This small Filipina doll, made in the 1930s for the tourist trade, was an ebay find. Philippine curios were quite in demand during the American occupation, either bought by visiting tourists or Americans based in the Philippines, for sneding to friends and relatives back home. This doll is typical of those cheap souvenirs peddled by outlets (such as San Juan Store, as the box label shows) all over Manila.
Made of composition and dressed in a native baro't saya, the features of this jointed doll are hand-painted. It is wigged and outfitted with non-blinking glass eyes. The molded head has cracked and the body shows signs of peeling paint. Despite the flaws, this doll has quite a history, as documented by the ebay seller.
Indicated on the box are the pencilled notations: "To the secretary of Gov. Frank Murphy". It turns out that this particular souvenir doll was given as a gift to the secretary of a fomer Governor-General of the Philippines at the time of the Commonwealth. William Frank Murphy (1890-1949) was appointed as a Governor General of the Philippines from 1933-1935--the last American to serve. He also served as the first High Commissioner of the Philippines and after his Philippine assignment, went on to become a Mayor of Detroit, Governor of Michigan and the Attorney General of the U.S. His contributions to his leadership of the Philippines were recognized by way of Fifty Centavo and One Peso Coins minted in 1936 with his likeness.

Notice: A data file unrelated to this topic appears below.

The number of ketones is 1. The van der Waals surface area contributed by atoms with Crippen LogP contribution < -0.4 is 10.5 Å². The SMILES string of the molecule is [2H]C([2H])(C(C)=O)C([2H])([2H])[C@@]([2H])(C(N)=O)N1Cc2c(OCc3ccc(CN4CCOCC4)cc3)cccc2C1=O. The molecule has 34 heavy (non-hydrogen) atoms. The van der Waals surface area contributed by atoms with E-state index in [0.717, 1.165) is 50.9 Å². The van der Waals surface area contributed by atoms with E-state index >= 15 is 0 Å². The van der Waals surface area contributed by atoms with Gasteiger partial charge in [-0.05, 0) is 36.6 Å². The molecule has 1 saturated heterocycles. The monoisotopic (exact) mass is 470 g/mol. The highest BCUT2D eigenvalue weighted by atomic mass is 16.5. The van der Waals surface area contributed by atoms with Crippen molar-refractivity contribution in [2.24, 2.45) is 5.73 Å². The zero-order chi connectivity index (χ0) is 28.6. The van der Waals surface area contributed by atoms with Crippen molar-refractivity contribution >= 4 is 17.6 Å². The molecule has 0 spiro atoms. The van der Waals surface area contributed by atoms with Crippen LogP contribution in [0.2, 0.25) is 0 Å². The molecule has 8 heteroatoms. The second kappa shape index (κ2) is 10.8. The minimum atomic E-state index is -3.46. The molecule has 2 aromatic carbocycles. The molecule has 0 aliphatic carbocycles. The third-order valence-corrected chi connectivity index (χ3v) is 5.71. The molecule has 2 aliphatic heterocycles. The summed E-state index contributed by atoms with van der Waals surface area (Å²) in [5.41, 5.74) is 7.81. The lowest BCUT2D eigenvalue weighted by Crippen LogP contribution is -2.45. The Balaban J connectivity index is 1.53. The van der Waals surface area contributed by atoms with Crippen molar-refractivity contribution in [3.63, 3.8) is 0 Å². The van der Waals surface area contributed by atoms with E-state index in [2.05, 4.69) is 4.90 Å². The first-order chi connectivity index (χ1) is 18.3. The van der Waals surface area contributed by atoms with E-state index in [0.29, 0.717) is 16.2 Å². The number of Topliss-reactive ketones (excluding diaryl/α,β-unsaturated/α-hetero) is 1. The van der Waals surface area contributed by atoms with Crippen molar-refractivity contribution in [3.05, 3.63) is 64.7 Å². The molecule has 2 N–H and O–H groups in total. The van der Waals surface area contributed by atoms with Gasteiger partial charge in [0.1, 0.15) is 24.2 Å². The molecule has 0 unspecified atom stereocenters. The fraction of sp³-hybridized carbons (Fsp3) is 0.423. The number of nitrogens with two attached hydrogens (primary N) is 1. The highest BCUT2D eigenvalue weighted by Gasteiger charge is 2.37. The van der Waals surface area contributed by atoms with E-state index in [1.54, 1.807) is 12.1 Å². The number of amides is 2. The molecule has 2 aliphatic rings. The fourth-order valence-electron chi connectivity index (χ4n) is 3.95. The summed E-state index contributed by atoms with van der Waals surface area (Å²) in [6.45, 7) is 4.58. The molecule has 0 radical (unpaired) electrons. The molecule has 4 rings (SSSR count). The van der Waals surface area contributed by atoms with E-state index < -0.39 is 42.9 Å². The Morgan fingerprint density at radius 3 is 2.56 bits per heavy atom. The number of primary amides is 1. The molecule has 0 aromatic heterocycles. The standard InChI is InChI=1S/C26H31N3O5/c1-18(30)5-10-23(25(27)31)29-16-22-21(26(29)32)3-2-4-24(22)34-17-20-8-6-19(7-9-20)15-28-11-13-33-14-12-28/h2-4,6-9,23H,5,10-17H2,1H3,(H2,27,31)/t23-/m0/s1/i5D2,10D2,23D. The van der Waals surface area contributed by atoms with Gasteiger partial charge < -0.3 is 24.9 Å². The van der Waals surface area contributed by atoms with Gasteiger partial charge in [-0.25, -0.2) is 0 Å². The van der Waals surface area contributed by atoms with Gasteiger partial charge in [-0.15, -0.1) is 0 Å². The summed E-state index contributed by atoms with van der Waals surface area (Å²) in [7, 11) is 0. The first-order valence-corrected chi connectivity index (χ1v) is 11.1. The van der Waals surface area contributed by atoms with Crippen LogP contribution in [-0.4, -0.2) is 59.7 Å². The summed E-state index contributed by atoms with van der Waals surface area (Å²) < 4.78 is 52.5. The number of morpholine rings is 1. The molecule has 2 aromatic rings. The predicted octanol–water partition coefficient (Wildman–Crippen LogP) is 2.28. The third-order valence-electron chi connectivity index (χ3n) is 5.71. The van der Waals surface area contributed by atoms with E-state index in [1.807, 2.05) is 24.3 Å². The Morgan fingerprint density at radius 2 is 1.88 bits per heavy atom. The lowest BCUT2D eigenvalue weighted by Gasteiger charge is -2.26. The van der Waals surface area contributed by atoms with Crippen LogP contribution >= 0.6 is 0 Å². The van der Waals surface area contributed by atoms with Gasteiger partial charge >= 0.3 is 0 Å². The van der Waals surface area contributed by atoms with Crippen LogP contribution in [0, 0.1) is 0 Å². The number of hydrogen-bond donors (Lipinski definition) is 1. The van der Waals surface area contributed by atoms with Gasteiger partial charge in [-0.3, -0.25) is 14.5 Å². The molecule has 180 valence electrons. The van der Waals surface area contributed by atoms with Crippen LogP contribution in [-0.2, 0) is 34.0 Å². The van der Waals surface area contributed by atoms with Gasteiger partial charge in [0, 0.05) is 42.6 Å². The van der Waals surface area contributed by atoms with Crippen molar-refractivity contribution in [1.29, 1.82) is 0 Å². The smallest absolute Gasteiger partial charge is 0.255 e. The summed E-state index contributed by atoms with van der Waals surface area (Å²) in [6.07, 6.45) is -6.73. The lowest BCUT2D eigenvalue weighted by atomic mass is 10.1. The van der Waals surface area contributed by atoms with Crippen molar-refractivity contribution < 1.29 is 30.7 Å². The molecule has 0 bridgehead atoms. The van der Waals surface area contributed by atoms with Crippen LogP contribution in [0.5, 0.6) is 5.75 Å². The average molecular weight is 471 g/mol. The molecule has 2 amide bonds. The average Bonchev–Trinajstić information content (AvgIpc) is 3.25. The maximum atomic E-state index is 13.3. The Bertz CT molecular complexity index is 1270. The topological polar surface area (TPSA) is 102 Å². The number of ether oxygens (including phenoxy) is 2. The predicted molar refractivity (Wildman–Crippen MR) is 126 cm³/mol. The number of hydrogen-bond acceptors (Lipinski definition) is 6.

As for his secretary, the recipient of this pretty souvenir, no records of her remain.